For the past couple of months, the narrative describing the
outlook for interest rates has centered around economic growth and
the Federal Reserve's reaction to that growth. Now inflation has
added a new and potentially ugly twist to that narrative.
Anticipated growth drives a turn in interest rates
Since the end of April, some interest rates have been rising on
signs of economic growth. Most notably, job creation has picked up
steam -- the first half of 2013 was the best calendar half for job
growth since 2005.
Accelerating growth generally can make interest rates rise, and
this is especially true now because the Federal Reserve has held
interest rates down to stimulate growth. As that growth finally
comes through, it is anticipated that the Fed will start to ease
its stimulus. While Fed Chairman Ben Bernanke has recently sought
to soothe nervous investors by reassuring them that the Fed won't
ease short-term rates until growth is more firmly established,
longer-term rates will rise naturally as the Fed eases its asset
Inflation may force Bernanke's hand
The new twist came Tuesday when the Bureau of Labor Statistics
reported that inflation rose by 0.5 percent in June. That may not
sound like much, but it translates to an annual rate of more than 6
If markets were
nervous about rising interest rates
before, they may be even more jittery following this inflation
report. Inflation not only drives interest rates higher on its own,
but it could also force the Fed to be more aggressive about raising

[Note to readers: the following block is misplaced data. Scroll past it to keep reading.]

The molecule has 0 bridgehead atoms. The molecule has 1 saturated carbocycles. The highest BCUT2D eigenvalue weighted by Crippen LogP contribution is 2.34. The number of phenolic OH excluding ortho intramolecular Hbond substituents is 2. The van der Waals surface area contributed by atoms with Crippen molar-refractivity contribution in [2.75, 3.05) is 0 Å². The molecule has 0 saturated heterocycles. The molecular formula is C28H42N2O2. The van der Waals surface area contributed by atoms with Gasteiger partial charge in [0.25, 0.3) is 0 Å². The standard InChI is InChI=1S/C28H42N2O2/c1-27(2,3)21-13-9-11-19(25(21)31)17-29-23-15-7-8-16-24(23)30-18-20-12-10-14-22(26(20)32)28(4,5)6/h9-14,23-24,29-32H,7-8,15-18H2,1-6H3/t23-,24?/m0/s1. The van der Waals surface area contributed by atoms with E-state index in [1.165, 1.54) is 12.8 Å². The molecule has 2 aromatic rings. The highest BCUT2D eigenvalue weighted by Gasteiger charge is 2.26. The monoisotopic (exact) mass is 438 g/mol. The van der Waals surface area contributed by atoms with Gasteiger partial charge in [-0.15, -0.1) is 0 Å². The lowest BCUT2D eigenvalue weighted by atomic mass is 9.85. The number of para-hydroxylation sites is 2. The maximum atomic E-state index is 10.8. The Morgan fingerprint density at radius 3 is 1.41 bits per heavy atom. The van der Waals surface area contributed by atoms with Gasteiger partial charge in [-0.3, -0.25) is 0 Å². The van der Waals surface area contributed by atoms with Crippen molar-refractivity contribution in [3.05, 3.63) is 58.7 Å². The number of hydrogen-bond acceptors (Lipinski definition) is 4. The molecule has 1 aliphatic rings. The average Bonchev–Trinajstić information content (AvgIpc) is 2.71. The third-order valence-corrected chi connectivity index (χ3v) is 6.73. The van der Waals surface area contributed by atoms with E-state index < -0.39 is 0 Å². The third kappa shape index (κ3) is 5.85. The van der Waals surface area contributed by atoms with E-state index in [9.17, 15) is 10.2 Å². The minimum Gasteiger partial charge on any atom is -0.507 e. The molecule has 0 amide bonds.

interest rates in order to prevent price increases from getting out
So far, this flare-up of inflation is just a single-month event,
and short-lived inflation blips are not uncommon. However, energy
costs were the driving force behind June's higher inflation number,
and there hasn't yet been any sign of oil prices easing.
Consumers get bitten on both sides
As it stands now, consumers are getting bitten on both sides --
as savers and as borrowers.
As savers, consumers are stuck with
rates on savings accounts
, money market accounts and CDs that are near zero. Even with
moderate inflation, savings accounts were losing purchasing power,
and those losses will accelerate if inflation picks up faster than
bank rates rise. So far, that race is simply no contest.
On the borrowing side, consumers are already facing higher
mortgage rates. Banks have been quick to raise mortgage rates so
they don't get caught short as interest rates rise, and they will
be even more aggressive about raising those rates if there is a
whiff of inflation in the air.
Looking forward, if interest rates are pushed higher by
continued improvement in the economy, that will mean they are being
driven by demand, and there are certainly some benefits to that for
consumers. However, if rates are pushed higher by inflation, that
means they are being driven by fear, and that's not a good
situation for consumers.